How to Grow and Care Agastache

Climate and Moisture Levels

Agastache exhibits a remarkable ability to withstand high temperatures, making it an excellent choice for areas exposed to intense afternoon sun. However, it is crucial to note that this plant is not well-suited to humid conditions. Persistent moisture can have detrimental effects on agastache, leading to root rot and yellowing of the leaves. Therefore, it is advisable to avoid planting agastache in consistently moist spots. In particular, caution should be exercised in regions with high humidity levels.

During the winter months, it is essential to ensure that the roots of agastache remain dry, especially in USDA zones 5 or 6. To prevent root rot caused by slow thawing of frozen soil in spring, it can be beneficial to create a protective barrier around the base of the plant using gravel or similar materials. This barrier acts as a sort of mulch, helping to keep the roots dry and safeguarding the plant’s overall health during the colder months. By implementing these measures, you can create an environment that supports the successful growth and well-being of agastache.


Agastache does not require additional fertilizer, as it is naturally adapted to thrive in lean soils. However, to ensure its continued health and vigor, applying a top dressing of compost in the autumn season can be beneficial. This practice involves spreading a layer of compost over the soil surface surrounding the agastache plant. The compost gradually releases nutrients into the soil, providing a gentle boost to the plant’s overall health and vitality. By incorporating this simple maintenance step, you can support the long-term well-being of agastache without the need for excessive or synthetic fertilizers.

How to Grow and Care Agastache

Types of Agastache

‘Blue Fortune’ is an enchanting European hybrid featuring gentle periwinkle blue flowers. This particular variety showcases excellent resilience to rainfall and exhibits remarkable cold hardiness, suitable for USDA zones 4 to 10.

How to Grow and Care Agastache

‘Licorice Mint Hyssop’ is a robust and sturdy variety characterized by soft orange-colored flowers beautifully complemented by dusty purple calyxes, creating a unique and stunning color combination. Its fragrance blends the delightful notes of licorice and mint, offering a sensory feast. This variety is also known as “threadleaf giant hyssop.”

How to Grow and Care Agastache

‘Agastache Cana’ flourishes with profuse soft rose pink blooms, making it a captivating addition to any garden. With a suitable range of USDA zones 5 to 10, it thrives in containers and boasts an extended blooming period, gracing the landscape from early summer to late autumn.

How to Grow and Care Agastache

‘Agastache Firebird’ stands out as a vibrant burst of color, featuring striking grey-green leaves and coppery orange flowers that irresistibly attract hummingbirds, adding liveliness to any outdoor space.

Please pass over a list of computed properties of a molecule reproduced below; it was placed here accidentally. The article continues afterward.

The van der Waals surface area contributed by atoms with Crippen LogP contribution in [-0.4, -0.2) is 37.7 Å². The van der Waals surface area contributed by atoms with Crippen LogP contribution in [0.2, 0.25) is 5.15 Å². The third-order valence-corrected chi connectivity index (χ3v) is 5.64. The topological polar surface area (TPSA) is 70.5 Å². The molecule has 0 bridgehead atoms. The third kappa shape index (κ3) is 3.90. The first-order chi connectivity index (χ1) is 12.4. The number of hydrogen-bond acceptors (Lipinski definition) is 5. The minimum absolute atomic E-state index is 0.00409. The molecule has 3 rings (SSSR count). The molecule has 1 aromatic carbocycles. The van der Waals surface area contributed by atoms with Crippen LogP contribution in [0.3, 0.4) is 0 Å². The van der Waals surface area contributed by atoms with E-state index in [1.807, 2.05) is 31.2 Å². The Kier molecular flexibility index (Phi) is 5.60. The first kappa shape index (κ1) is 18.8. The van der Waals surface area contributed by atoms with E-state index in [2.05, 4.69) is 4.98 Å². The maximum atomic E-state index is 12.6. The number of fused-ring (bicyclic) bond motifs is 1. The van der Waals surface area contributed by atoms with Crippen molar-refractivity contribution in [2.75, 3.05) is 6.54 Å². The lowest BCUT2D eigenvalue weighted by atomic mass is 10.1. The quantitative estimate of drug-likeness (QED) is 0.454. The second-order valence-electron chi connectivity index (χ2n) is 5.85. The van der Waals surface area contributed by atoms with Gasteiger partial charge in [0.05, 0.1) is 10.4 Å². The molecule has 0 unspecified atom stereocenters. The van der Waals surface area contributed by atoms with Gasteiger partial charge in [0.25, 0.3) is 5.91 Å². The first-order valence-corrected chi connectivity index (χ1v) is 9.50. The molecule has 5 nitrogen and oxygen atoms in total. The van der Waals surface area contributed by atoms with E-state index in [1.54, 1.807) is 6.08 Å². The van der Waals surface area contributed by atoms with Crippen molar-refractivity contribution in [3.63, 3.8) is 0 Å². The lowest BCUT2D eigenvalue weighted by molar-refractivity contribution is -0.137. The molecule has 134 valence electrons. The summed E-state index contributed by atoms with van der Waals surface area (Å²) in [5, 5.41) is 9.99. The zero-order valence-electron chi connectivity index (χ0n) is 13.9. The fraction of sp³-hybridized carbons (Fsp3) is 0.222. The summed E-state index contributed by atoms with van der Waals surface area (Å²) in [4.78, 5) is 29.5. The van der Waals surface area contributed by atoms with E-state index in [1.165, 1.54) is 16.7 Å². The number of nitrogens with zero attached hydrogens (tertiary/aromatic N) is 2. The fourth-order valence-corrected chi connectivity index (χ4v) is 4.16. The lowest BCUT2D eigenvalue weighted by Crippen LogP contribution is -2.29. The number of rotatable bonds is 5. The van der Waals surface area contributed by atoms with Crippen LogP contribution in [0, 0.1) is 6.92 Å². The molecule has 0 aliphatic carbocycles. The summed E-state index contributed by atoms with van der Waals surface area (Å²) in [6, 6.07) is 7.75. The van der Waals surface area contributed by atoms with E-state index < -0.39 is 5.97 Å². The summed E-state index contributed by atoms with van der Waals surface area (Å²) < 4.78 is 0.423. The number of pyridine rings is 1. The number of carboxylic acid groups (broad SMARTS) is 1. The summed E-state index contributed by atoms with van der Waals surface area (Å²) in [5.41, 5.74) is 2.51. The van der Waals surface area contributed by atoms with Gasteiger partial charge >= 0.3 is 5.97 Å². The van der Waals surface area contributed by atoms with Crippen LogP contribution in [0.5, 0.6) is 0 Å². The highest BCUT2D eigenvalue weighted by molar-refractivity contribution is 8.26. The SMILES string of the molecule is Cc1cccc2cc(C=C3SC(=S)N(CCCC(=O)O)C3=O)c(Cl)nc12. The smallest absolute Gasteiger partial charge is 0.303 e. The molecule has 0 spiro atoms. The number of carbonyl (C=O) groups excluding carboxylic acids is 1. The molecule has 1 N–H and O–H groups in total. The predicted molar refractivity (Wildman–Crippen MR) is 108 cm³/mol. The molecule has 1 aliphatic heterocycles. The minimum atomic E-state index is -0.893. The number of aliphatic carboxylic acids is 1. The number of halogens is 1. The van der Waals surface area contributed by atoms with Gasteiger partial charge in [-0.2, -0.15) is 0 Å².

How to Grow and Care Agastache

‘Agastache Honey Bee Blue’ represents a classic variety with its softly bushy flower spikes adorned in pale lavender blue. The slightly larger bluish-green leaves enhance its overall appeal, making it an attractive choice for gardens.

How to Grow and Care Agastache

Propagating Agastache

When propagating agastache from cuttings, begin by using pruning shears to carefully remove 6 to 8 inch pieces of green stems during late summer or fall. Strip off the lower leaves from the stems and lightly scrape the exposed portion using a sharp knife. Next, dip the scraped part of the stem into a rooting hormone and place the stems into a small pot filled with a sterile mix of perlite and sand. Water the cuttings gently and cover them with a large plastic bag or a humidity dome to create a moist environment. After 2 to 3 weeks, check for root growth by gently tugging on the stem. Throughout the process, ensure that the soil remains slightly moist. Once new leaves begin to sprout, you can remove the cover.

Grow from Seeds

Once agastache is established in the garden, it tends to spread vigorously. To control its growth or propagate new plants, dividing the existing clumps can be done on an annual basis or as needed.

When it comes to growing agastache from seeds, it’s important to note that they require a period of cold stratification to germinate successfully. The recommended approach is to directly sow the seeds in the garden during the fall season, exposing them to the cold temperatures of winter.

To sow the seeds, gently press them into the loosened soil surface. In the fall, it is advisable to moisten the seeds every few days, providing sufficient moisture for germination, especially if your region experiences winter snow. The moisture from the snow will help the seeds imbibe the water they need to sprout when spring arrives.

However, if your winters are dry and devoid of snow, occasional light watering of the seeds is recommended. This will aid in their germination when the temperatures start to warm up in spring. By following these guidelines, you can promote successful seed germination and establish new agastache plants in your garden.

How to Grow and Care Agastache